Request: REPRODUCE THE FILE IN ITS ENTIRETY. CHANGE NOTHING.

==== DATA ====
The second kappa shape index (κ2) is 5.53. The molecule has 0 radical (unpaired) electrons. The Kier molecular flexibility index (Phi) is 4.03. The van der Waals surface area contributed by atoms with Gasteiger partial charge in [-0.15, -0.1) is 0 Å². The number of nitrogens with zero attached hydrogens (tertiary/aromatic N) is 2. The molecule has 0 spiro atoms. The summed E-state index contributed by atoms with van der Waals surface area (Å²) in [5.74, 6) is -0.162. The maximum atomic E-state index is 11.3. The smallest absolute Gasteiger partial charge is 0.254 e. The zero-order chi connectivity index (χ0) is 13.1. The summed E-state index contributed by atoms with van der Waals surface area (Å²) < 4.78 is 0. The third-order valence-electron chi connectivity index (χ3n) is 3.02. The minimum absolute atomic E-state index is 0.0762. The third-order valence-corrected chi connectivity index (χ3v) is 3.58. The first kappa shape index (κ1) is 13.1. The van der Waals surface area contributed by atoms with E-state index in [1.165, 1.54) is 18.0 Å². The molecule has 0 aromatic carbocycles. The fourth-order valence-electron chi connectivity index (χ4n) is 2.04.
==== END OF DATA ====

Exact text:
The second kappa shape index (κ2) is 5.53. The molecule has 0 radical (unpaired) electrons. The Kier molecular flexibility index (Phi) is 4.03. The van der Waals surface area contributed by atoms with Gasteiger partial charge in [-0.15, -0.1) is 0 Å². The number of nitrogens with zero attached hydrogens (tertiary/aromatic N) is 2. The molecule has 0 spiro atoms. The summed E-state index contributed by atoms with van der Waals surface area (Å²) in [5.74, 6) is -0.162. The maximum atomic E-state index is 11.3. The smallest absolute Gasteiger partial charge is 0.254 e. The zero-order chi connectivity index (χ0) is 13.1. The summed E-state index contributed by atoms with van der Waals surface area (Å²) < 4.78 is 0. The third-order valence-electron chi connectivity index (χ3n) is 3.02. The minimum absolute atomic E-state index is 0.0762. The third-order valence-corrected chi connectivity index (χ3v) is 3.58. The first kappa shape index (κ1) is 13.1. The van der Waals surface area contributed by atoms with E-state index in [1.165, 1.54) is 18.0 Å². The molecule has 0 aromatic carbocycles. The fourth-order valence-electron chi connectivity index (χ4n) is 2.04.